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An Astrobiology Strategy for the Exploration of Mars C Objectives for Developing a Further Understanding of Biosignatures The 2001 workshop on biosignatures organized by the NASA Biomarker Task Force established comprehensive objectives for developing a better understanding of biosignatures. These objectives represent an important starting point for future discussions. But, unfortunately, the results of the task group’s deliberations were never published in full. To correct this omission, the task group’s objectives are reproduced below:a Improve knowledge of recalcitrant biochemicals (those that are resistant to geological degradation) that are produced by bacteria and archaea. Many new organisms are identified on the basis of r-RNA sequences for which we have no knowledge of the lipid or other biomarker compositions. Develop and test of immunological or other tagging methods for recognition of specific organic biomarkers that might be more sensitive than mass spectrometry. Improve understanding of hydrocarbon distributions produced by abiogenic synthesis (FT, tholins) especially with regard to PAHs and alkanes. Measure experimentally both the magnitude of isotopic discrimination and the key factors that control it during isotopic exchange reactions involving metals utilized by biota. Explore effects of important parameters such as pressure, temperature, and composition of the exchanging medium. Broaden the database of measured isotopic discrimination by microbiota. Measurements are needed for a broad array of carbon-fixing enzymes (e.g., RUBISCO, PEP-carboxylase). Enzymes that affect the discrimination of sulfur, nitrogen, and biologically important metals are largely unstudied and thus merit investigation. Characterize how microbial ecosystem processes can modify the expression of stable isotopic discrimination by the constituent biota. Understand how isotopic patterns observed among the fossilizable products of an ecosystem can help to characterize the biota, their mutual interactions, and also the effects of environmental parameters such as concentrations of key solutes, temperature, and the nature and availability of energy sources. In ancient, yet well-characterized fossiliferous rocks, catalog the diversity of the isotopic compositions of both microfossils and minerals (e.g., carbonates, sulfides, etc.) affected by biological processes. The source(s) of this variability should be defined. Characterize the nature and extent of post-depositional alteration (by thermal processes, etc.) of minerals a Michael Meyer, NASA Science Mission Directorate, personal communication, 2006.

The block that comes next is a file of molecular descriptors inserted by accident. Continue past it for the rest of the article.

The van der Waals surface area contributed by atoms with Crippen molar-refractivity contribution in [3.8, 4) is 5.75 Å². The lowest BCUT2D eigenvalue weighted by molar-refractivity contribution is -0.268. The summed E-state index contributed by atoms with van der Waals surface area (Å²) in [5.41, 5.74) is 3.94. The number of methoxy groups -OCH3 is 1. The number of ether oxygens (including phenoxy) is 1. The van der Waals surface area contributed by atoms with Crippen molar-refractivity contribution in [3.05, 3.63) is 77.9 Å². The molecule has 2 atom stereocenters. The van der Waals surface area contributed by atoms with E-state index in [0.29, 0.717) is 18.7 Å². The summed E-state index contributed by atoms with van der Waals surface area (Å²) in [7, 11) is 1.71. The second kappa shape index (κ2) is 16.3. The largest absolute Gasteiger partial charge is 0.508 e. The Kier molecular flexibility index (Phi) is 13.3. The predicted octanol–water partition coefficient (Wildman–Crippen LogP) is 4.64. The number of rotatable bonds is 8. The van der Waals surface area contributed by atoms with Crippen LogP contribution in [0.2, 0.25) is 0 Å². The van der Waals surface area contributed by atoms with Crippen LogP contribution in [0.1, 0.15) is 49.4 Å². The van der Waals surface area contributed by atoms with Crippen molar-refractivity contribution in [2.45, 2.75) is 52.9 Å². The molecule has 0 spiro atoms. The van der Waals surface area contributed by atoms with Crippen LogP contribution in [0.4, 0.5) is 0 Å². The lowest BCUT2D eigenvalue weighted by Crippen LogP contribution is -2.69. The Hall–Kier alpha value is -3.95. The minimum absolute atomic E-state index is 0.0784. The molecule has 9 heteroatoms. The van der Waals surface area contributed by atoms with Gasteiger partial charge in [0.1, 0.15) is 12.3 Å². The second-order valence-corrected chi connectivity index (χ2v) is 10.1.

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An Astrobiology Strategy for the Exploration of Mars and biogenic features at the submicron scale. Understand the relationship between metamorphic grade and isotopic patterns among minerals and organic carbon, as a basis for assessing the syngenicity of these components. In order to utilize isotopic data for coexisting minerals as indicators of environmental conditions (e.g., temperature of mineral formation), establish criteria for determining whether measured isotopic patterns reflect kinetically controlled versus thermodynamically equilibrated reactions. Can such estimates of environmental conditions be achieved by analyzing coexisting phases at the millimeter to submicron scale? By analyzing isotopic compositions of minerals formed in the surface environment, characterize the range of isotopic compositions (e.g., for carbon, nitrogen, and sulfur) witnessed by the environments in which the martian meteorites were formed. This analysis will help to define the background “noise” of isotopic variability against which an isotopic signal of life might ultimately have to be discerned. Document the range and systematics of isotopic compositions associated with habitable subsurface environments, including hydrothermal systems. Can “abiotic” versus “biotic” patterns be resolved? Document the ancient fossil record of subsurface life on early Earth. Assess the isotopic consequences of aqueous alteration of rocks over a wide range of water/rock ratios, particularly low ratios. An essential objective will be to characterize the nature and extent of the aqueous alteration of the martian crust. Improve knowledge about processes that alter the fidelity of morphological biosignatures during and after fossilization. Emphasis should be placed on comprehensive taphonomic and diagenetic studies of extreme ecosystems of relevance to potentially important Mars biotopes. These would include hydrothermal systems (volcanogenic and impact-related), evaporative basins, dry valleys (hot and cold), and subsurface aquifers. Experimental studies are required in order to further characterize abiotically produced morphological mimics of microorganisms. Interlaboratory evaluation of samples that contain various morphological biosignatures would also help refine criteria for detecting/assessing morphological biosignatures. Before mineralogical biosignatures can be determined for small quantities of martian minerals, the database of unambiguous terrestrial biomineralogical signatures must be greatly expanded. It is also essential to consider how mineral-based biosignatures change due to heat, time, and other factors (phase transformation, particle morphology evolution). Specifically, the morphological consequences of crystal growth and transformation to other stable, and possibly anhydrous, phases (e.g., hematite, and magnetite) are required. BIF formations are prevalent on Earth but we don’t have criteria that unequivocally demonstrate that such deposits preserve life signatures. Much work remains to be done in cataloging shapes and compositions of submicron magnetites, and terrestrial analogs. Characterization of sulfide minerals and morphologies together with reliable information about the thermal history of the specimen is needed to provide useful information about possible bacterial origin of Fe sulfides in extraterrestrial samples. Explicit consideration of probable differences between Mars hydrothermal geological and Earth geological systems is required. Potential biosignatures should be evaluated by means of a systematic testing program utilizing extraterrestrial materials, such as some of the large number of unstudied meteorites. This should include the use of martian meteorites to hone sample-handling and life-detection techniques. Methods need to be refined for the characterization and quantification of contamination of returned samples, utilizing, among other approaches, the use of highly characterized witness plates, screening of all materials and methods employed with returned samples, deliberate contamination experiments, and standardization of quality control. Objectives for flight experiments relevant to biosignatures and prebiotic chemistry include the following: Establish primordial isotopic abundances for CHNO; and Study martian geological processes that might distinguish biospheric fractionations from geological processes for detection of active metabolism via redox-specific electrodes.